With November elections nearing the propaganda campaigns have taken on an even more heinous overtone because former Senator and gubernatorial candidate Scott Wagner supports and is campaigning on elimination. Big money behind protecting the school funding status quo is flowing freely. It is well known that the most powerful lobbyist group in Harrisburg is the PSEA. I have been told by my local legislators that generally what they want, they get. They are the ring leaders protecting the status quo. Sadly, if organizations like the PSEA understood the post enactment short term and long term impacts, we are confident they would back the bill.
With that being stated, we shall focus on the many positives of implementing HB/SB 76, the “Property Tax Independence Act”, but from a perspective many rarely hear or consider. For those who are aware of the bill, most understand it is a guaranteed dollar for dollar tax shift from property owners to Sales and Use Tax (SUT) and Personal Income Tax (PIT) that would be used to fund our schools. SUT would increase from 6% to 7% with a slightly expanded tax base. Please note that Pennsylvania has one of the narrowest SUT bases in the nation. PIT would increase from 3.07% to 4.95%. Despite what you may have been told, the vast majority will be financially better off if HB/SB 76 is enacted. That is a big statement to make so let’s explore this. We like to refer to the plethora of positive impacts of a post HB/SB 76 implementation as the “Domino Effect”. Original, NO, accurate, YES! This is rarely discussed and not well understood, but is perhaps the greatest gift of the bill due to its wide ranging impacts.
Currently property owners contribute about $14B to their local school districts to fund schools. Under HB/SB76 this money would stay in the pocket of property owners who would then spend roughly 90% of this money per the Pennsylvania Independent Fiscal Office (PA IFO). Take a few minutes to ponder the impact of injecting roughly $12.6B into the economy. This is the initiator of the many POSITIVE domino effect impacts that follow, but unfortunately the tax shift is all many understand about the bill. To only understand the tax shift demonstrates a woefully inadequate grasp of the decisively favorable economic and social impacts. The following is a list of numerous post HB/SB 76 implementation impacts.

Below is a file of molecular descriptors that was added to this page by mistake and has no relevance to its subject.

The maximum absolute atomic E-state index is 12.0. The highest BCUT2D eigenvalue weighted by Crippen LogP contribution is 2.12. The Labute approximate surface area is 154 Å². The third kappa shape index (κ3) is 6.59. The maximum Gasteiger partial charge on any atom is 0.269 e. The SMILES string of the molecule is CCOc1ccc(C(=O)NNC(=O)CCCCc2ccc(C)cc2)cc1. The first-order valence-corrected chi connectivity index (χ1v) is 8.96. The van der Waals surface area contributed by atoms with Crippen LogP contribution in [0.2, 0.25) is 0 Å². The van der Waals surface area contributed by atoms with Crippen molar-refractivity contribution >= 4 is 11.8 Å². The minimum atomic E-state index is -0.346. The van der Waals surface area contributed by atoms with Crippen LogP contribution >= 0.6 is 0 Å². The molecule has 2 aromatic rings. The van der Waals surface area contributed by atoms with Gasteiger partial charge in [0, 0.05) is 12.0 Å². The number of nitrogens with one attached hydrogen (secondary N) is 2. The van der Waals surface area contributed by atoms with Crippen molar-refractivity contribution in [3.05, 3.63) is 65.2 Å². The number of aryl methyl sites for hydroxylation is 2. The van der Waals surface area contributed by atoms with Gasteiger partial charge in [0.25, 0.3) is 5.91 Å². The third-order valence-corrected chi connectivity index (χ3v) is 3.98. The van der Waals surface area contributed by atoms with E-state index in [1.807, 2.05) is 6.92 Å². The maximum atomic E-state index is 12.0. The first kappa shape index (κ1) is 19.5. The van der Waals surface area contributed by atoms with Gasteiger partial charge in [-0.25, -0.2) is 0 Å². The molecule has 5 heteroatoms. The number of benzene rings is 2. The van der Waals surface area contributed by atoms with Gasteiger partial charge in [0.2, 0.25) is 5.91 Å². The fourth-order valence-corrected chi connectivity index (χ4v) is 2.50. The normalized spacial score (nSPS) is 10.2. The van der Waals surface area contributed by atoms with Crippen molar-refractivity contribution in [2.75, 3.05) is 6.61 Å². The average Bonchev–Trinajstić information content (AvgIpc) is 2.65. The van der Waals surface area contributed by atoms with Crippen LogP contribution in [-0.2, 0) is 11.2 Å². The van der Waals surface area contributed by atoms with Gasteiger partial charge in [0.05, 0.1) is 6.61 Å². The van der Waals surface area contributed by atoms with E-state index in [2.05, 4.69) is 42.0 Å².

1. The injection of this money into the Pennsylvania economy would boost the bottom line of nearly every conceivable currently existing business and / or service. As a result, many of these businesses / service providers would soon need to expand and hire. This, in turn, results in new paychecks being spent on taxable items while PIT is collected from these paychecks. Both contribute additional new revenue to fund school as defined by HB/SB 76. The bill would also help stabilize financially distressed businesses keeping folks off the unemployment line. You will hear the following bottom line common theme repetitively. This is contributor to a self-perpetuating upward financial spiral as compared to the Pennsylvania’s current self-perpetuating downward financial spiral. It is important to understand the impacts and connect the dots and that is exactly what is presented. Pennsylvania’s current school funding methodology thwarts all outcomes presented here from happening.
2. A second impact is that the ENTIRE state would become equivalent to a Keystone Opportunity Zone (KOZ). This would immediately reverse Pennsylvania’s current ranking of one of the worst business friendly states. The PA IFO reported the following in their analysis of HB1776 / SB76, ”The elimination of property taxes would significantly reduce the property tax share and would clearly increase the attractiveness of the Commonwealth for business location and expansion.” Please read the previous sentence again and let that sink in.
The positive impact here is literally immeasurable. In addition to the economic boost for existing business, it entices new business to relocate to our state and startups to choose Pennsylvania as their location. In all cases many well paying middle class jobs with benefits would be created. These new employees would inject their paychecks into the Pennsylvania economy contributing more new revenue to fund school as defined by HB/SB 76. In addition, new businesses as well as newly expanded businesses would purchase many products made and sold in Pennsylvania paying sales tax on many of those products. This is a very strong contributor to the self-perpetuating upward financial spiral.
3. It is well understood Pennsylvania is a geriatric state and this trend is increasing. One of the contributors is Pennsylvania’s out-migration trend. We rank in the top ten in the country with regard to out-migration.
What is driving this? From the 20,000 foot view it is lack of opportunity and high tax burden.
Let’s drill down a bit. First we will discuss our brain drain issue. Pennsylvania’s colleges and universities are highly respected nationwide and continue to draw both in state and out of state talent. Due to our unfriendly business environment, there is little opportunity for our graduates. Many vacate the state for business friendly states where opportunity abounds. We educate, they leave.
Second is our high tax burden, Gallup found that higher tax burdens translate into the desire to leave the state. It is well documented by the PA IFO that Pennsylvania’s property taxes are placing an undue burden on property owners. This chart (Figure 4.1) provided by the PA IFO, which can be found in their analysis of SB76, clearly shows that school district property taxes are rising far faster than inflation or average weekly wages. The trend since 2012-13 has NOT abated.